"His Majesty intends the Garrison of Portsmouth to be of such a Proportion as it was in the Year 1641, except He finds good to enlarge or diminish that Proportion.

"His Majesty cannot give a more full Answer to that Clause concerning the Admission of Forces into any of His Forts, Castles, and Towns, than He hath already given; His Majesty having therein made the Laws and Statutes of the Kingdom the Rule of what is or what is not to be done, which will be always the most impartial Judge between Him and His People.

"Falkland."

"March 29, 1643.

"Concerning an Oath to be taken by all Officers, &c.

Question from the Committee, about an Oath to be taken by all Officers, &c.

"20. We are humbly to desire Your Majesty, that all Generals and Commanders, in any of the Armies on either Side, as likewise the Lord Admiral of England, the Lord Warden of the Cinque Ports, all Commanders of any Ships, and Commanders of any Towns, Castles, or Forts, may take an Oath, to observe the Articles formerly mentioned, and use their uttermost Power to preserve the true Reformed Protestant Religion, and the Peace of the Kingdom, against all Foreign Force, and all other Forces raised without Your Majesty's Authority, and Consent of the Two Houses of Parliament.

"A. Northumberland.
Wm. Pierrepoint.
Wm. Armyne.
John Holland.
B. Whitlocke."

"April 5, 1643.

The King's Answer.

"21. His Majesty conceives the Oaths which all these Officers are already by Law obliged to take to be very fully sufficient; but, if any Thing shall be made appear unto Him necessary to be added thereunto, when there shall be a full and peaceable Convention in Parliament, His Majesty will readily consent to an Act for such an Addition.

"Falkland."

These Papers to be communicated to the H. C. and to be debated by the Committees for the Treaty.

Upon the reading of these Papers, this House Resolved, To have a Conference with the House of Commons, and communicate these Papers unto them; and let them know, that, upon the Perusal of them, their Lordships Apprehensions are, that there is a great Deal of Delay more than they expected, wherein their Lordships receive no Satisfaction; but would not resolve of any Thing positively, until that the Committees of both Houses for the Treaty and Cessation do meet, and debate, and consider what is fit to be done upon these Papers, and to prepare and draw Answers to them, and report them to the Houses; and to desire that the said Committees may meet this Afternoon, at Two of the Clock.

Message to the H. C. for a Conference about them.

A Message was sent to the House of Commons, by Dr. Aylett and Dr. Heath:

To desire a present Conference, in the Painted Chamber, by a Committee of both Houses, touching some Papers received from the Committee at Oxon.

The Messengers return with this Answer:

Answer.

That the House of Commons will give a present Meeting, as is desired.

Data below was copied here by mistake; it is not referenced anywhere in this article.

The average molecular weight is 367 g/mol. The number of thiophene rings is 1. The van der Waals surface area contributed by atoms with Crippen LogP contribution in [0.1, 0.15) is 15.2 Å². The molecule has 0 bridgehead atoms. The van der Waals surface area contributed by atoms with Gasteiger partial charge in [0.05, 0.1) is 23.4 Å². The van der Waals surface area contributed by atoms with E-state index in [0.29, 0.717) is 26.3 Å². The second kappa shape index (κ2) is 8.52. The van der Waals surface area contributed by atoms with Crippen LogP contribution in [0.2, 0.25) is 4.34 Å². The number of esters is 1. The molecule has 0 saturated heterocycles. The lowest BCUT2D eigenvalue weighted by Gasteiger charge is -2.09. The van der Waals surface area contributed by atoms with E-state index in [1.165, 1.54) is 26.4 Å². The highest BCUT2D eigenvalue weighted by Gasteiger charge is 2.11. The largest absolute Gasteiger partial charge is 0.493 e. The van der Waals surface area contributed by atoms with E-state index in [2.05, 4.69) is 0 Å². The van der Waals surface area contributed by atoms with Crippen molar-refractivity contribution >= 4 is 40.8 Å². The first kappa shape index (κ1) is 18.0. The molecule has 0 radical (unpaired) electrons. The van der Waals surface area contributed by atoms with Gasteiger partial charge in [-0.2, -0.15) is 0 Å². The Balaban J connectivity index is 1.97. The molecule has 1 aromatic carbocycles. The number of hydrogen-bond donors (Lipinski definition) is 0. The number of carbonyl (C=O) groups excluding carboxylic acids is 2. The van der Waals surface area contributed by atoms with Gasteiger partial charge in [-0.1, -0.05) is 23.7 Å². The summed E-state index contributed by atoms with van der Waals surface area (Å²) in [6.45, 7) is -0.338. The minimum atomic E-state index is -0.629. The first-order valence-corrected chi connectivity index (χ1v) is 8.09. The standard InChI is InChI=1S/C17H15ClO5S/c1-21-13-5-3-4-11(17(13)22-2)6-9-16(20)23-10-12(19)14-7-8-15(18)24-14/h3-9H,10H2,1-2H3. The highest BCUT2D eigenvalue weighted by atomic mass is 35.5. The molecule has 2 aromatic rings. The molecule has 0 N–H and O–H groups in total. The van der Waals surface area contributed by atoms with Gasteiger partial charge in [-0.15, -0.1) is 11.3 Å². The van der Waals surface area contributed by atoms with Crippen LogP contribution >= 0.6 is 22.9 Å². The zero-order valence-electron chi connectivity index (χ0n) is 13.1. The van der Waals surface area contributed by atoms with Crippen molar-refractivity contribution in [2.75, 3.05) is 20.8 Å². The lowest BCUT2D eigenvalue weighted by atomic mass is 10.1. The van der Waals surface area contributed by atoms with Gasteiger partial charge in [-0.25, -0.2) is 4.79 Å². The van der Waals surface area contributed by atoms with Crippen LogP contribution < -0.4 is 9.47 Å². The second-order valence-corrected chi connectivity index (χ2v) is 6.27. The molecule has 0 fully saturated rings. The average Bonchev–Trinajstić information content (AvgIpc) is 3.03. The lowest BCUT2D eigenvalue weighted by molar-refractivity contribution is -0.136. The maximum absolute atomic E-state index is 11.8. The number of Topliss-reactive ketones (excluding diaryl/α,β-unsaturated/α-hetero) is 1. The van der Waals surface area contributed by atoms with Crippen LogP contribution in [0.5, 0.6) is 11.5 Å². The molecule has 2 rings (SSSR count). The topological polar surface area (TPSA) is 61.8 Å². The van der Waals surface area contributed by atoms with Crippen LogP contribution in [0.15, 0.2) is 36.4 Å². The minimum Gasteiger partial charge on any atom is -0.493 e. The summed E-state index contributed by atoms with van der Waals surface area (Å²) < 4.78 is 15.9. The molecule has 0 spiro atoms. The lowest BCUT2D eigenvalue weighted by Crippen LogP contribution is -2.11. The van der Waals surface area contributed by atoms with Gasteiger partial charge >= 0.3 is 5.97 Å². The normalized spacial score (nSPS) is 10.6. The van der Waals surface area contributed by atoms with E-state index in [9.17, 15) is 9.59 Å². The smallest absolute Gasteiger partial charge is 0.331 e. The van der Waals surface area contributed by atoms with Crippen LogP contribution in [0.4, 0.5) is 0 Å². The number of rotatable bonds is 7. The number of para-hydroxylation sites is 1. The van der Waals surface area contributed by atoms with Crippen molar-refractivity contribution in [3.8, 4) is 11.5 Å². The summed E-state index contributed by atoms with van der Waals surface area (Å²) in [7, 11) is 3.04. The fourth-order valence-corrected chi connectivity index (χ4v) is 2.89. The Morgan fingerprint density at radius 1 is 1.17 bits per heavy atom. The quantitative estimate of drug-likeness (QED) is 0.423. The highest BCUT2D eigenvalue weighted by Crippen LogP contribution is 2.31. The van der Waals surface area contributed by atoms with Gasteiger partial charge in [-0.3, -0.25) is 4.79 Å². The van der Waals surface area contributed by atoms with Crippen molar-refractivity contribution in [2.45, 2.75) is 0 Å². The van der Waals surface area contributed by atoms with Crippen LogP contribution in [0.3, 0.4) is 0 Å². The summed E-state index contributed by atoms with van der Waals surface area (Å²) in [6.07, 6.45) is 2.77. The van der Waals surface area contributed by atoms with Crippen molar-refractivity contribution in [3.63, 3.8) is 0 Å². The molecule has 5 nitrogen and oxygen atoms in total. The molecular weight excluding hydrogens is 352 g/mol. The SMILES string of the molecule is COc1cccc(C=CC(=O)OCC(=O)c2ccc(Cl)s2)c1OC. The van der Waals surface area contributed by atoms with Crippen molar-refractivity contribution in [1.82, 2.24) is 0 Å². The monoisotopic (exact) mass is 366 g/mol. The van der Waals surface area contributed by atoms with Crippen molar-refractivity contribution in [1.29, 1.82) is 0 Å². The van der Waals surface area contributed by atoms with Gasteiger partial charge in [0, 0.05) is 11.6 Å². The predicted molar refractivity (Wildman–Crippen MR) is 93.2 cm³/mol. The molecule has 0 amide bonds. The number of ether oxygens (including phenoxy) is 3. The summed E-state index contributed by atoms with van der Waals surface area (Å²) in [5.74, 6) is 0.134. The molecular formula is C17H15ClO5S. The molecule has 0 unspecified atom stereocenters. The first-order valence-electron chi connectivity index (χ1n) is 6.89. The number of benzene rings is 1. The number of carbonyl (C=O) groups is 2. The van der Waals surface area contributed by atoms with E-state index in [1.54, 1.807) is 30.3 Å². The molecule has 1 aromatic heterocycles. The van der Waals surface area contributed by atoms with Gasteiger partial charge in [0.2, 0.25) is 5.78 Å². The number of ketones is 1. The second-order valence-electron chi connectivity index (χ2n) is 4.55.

Sir T. Lucy's Monument, &c. a Pass.

Ordered, That a Pass shall be granted, for Six Waggons, with Horses, and several Persons, to carry down Sir Tho. Lucy's Monument into Warwickeshire, and to return again to London.

Countess of Devon, a Pass.

Ordered, That the Countess of Devon, with her Retinue, shall have a Pass, to pass from Dover to London, as often as she shall have Occasion, with her Coach and Horses and Servants, &c.

Lady Higham, a Pass.

Ordered, That the Lady Higham shall have a Pass, to go from London to Abingdon and Oxford, and back again to London.

Sir Fr. Beneday, a Pass.

Ordered, That Sir Francis Beneday shall have a Pass, to go into France, with his Wife and Family, consisting of Ten Persons, with Two Horses, Goods, and Houshold Stuff.

The House was adjourned during Pleasure, and the Lords went to the Conference; which being ended, the House was resumed.

Adjourn.

House adjourned till 2a post meridiem.

Post meridiem.

PRAYERS.

Earl of Manchester, Speaker.

Mrs. Murray, a Pass.

Ordered, That Mrs. Murrey shall have a Pass, to go to Oxford, and return back again to London, quietly, with her Coach and Four Horses, and other Necessaries as are convenient and necessary for her in her Journey.

Message from the H. C. for Instructions to the Committee at Oxon.

A Message was brought from the House of Commons, by Sir John Potts Baronet:

To desire a Conference, by a Committee of both Houses, so soon as it may stand with their Lordships Conveniency, touching some Instructions to be sent to the Committees at Oxon, concerning His Majesty's Answer to the Two First Propositions.

The Answer returned was:

Answer.

That this House will give a present Meeting, in the Painted Chamber, as is desired.

Message from the H. C. with Orders, &c. for Concurrence.

A Message was brought from the House of Commons, by Mr. Reynolds, who brought up several Orders and Ordinances, wherein the House of Commons desires their Lordships Concurrence.